The accompanying sketch (Fig. 83) of a combined steam-oven and distilled water apparatus, so arranged as to be left to itself for a long period of time without the risk of the boiler going dry, may perhaps be of interest to many, and a few words only are necessary to describe its working. The steam oven a is of the ordinary construction, but is fitted at the side with a tube connecting it with the condenser b. Heat is applied to a by means of a radial burner, connected with the gas supply by metallic tubing; the steam generated circulates around the drying chamber, escapes through the copper tube c, thence through block-tin worm, and falls as distilled water in the receiver d. The cistern e, fitted with a Mariotte's tube holds cold water, which falls through the tube /, enters the condenser, where it rises slowly, absorbing heat from the condensing-worm, until it reaches the tube leading to the boiler at a high temperature. For a cistern, an 18-gal. ale cask, supported on a stool, has been found to answer admirably, having the advantage of holding sufficient water on the top to secure the 2 corks being airtight.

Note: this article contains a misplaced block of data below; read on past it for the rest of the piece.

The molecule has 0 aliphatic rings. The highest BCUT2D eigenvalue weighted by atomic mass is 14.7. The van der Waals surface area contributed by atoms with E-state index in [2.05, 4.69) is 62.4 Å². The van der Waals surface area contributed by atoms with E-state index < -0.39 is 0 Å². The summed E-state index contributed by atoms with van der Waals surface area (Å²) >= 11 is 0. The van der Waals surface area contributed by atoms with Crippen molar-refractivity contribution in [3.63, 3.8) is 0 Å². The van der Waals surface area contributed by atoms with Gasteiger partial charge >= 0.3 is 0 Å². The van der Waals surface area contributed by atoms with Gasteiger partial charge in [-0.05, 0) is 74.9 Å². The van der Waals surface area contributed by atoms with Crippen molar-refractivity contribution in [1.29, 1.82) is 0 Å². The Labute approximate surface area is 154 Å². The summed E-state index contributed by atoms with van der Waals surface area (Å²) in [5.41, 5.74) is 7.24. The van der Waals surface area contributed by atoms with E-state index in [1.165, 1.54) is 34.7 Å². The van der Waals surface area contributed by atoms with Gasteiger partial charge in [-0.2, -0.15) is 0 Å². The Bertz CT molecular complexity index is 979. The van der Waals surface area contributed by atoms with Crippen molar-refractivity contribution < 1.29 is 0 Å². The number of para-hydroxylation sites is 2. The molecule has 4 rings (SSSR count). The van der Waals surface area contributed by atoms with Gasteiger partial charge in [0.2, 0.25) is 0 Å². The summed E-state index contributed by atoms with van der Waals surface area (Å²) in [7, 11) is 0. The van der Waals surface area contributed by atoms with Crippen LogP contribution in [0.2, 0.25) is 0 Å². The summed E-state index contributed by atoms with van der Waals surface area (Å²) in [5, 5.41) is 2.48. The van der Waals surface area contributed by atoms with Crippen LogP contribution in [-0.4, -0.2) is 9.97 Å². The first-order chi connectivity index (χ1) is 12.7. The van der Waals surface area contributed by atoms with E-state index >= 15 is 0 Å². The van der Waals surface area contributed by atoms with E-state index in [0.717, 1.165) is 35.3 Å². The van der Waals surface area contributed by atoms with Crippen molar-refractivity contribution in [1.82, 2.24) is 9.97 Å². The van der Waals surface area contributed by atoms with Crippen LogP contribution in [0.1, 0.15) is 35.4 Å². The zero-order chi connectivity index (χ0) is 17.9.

By a suitable adjustment of the Mariotte's tube A, the rate of flow of the water can be so regulated that the level of the water in the condenser is constant, or, if desired, allowed to drop slowly into the waste pipe, while the water evaporated from a is renewed by water already near boiling. In practice it has been found necessary to allow the water to waste at the rate of about 2 drops per minute, the 18 gal. lasting for over 72 hours, during which time 10-11 gal. of distilled water are collected. When this apparatus was first fitted up in the laboratory, it was intended to have connected the condenser directly with the town water supply, but as the water-works authorities would sanction no such connection, we had recourse to the cistern, with the satisfactory result that we are in this respect quite independent of the caprice of the water-works turncock. The several connections are made by union joints, to allow the apparatus to be taken to pieces and the boiler freed from scale. The whole apparatus may be supported upon a strong shelf, which should be protected from the heat of the burner by means of slates or asbestos millboard.